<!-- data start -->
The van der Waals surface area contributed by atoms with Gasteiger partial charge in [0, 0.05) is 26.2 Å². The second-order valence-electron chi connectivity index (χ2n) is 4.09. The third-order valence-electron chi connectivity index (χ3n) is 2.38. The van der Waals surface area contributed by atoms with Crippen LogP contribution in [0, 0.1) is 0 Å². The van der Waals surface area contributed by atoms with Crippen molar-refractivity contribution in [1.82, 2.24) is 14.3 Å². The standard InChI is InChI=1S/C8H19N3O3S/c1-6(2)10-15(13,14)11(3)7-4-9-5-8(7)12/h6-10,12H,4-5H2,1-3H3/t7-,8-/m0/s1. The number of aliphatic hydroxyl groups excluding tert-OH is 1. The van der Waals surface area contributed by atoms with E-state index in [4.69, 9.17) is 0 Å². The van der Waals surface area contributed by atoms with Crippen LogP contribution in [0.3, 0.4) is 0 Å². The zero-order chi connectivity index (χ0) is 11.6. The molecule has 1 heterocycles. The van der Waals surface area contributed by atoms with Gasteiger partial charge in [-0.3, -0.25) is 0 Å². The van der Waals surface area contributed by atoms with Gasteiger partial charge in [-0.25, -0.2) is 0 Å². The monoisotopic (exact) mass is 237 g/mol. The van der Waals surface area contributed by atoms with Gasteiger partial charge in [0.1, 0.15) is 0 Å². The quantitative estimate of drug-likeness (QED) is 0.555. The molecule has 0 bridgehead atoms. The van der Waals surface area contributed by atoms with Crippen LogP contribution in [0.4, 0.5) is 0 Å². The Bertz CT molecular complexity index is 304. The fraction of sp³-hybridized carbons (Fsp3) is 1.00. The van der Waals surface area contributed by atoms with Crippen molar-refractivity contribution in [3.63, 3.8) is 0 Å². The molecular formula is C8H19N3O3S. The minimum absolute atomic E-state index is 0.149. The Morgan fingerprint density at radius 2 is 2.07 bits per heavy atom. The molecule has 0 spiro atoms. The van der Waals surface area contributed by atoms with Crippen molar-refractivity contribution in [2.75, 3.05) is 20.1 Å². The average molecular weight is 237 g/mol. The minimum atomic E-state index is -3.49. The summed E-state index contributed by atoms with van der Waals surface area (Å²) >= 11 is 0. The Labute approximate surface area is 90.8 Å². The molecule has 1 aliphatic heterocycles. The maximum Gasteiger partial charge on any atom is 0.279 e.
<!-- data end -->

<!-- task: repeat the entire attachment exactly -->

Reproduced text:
The van der Waals surface area contributed by atoms with Gasteiger partial charge in [0, 0.05) is 26.2 Å². The second-order valence-electron chi connectivity index (χ2n) is 4.09. The third-order valence-electron chi connectivity index (χ3n) is 2.38. The van der Waals surface area contributed by atoms with Crippen LogP contribution in [0, 0.1) is 0 Å². The van der Waals surface area contributed by atoms with Crippen molar-refractivity contribution in [1.82, 2.24) is 14.3 Å². The standard InChI is InChI=1S/C8H19N3O3S/c1-6(2)10-15(13,14)11(3)7-4-9-5-8(7)12/h6-10,12H,4-5H2,1-3H3/t7-,8-/m0/s1. The number of aliphatic hydroxyl groups excluding tert-OH is 1. The van der Waals surface area contributed by atoms with E-state index in [4.69, 9.17) is 0 Å². The van der Waals surface area contributed by atoms with Crippen LogP contribution in [0.3, 0.4) is 0 Å². The zero-order chi connectivity index (χ0) is 11.6. The molecule has 1 heterocycles. The van der Waals surface area contributed by atoms with Gasteiger partial charge in [-0.3, -0.25) is 0 Å². The van der Waals surface area contributed by atoms with Gasteiger partial charge in [-0.25, -0.2) is 0 Å². The monoisotopic (exact) mass is 237 g/mol. The van der Waals surface area contributed by atoms with Gasteiger partial charge in [0.1, 0.15) is 0 Å². The quantitative estimate of drug-likeness (QED) is 0.555. The molecule has 0 bridgehead atoms. The van der Waals surface area contributed by atoms with Crippen LogP contribution in [0.4, 0.5) is 0 Å². The Bertz CT molecular complexity index is 304. The fraction of sp³-hybridized carbons (Fsp3) is 1.00. The van der Waals surface area contributed by atoms with Crippen molar-refractivity contribution in [3.63, 3.8) is 0 Å². The molecular formula is C8H19N3O3S. The minimum absolute atomic E-state index is 0.149. The Morgan fingerprint density at radius 2 is 2.07 bits per heavy atom. The molecule has 0 spiro atoms. The van der Waals surface area contributed by atoms with Crippen molar-refractivity contribution in [2.75, 3.05) is 20.1 Å². The average molecular weight is 237 g/mol. The minimum atomic E-state index is -3.49. The summed E-state index contributed by atoms with van der Waals surface area (Å²) >= 11 is 0. The Labute approximate surface area is 90.8 Å². The molecule has 1 aliphatic heterocycles. The maximum Gasteiger partial charge on any atom is 0.279 e.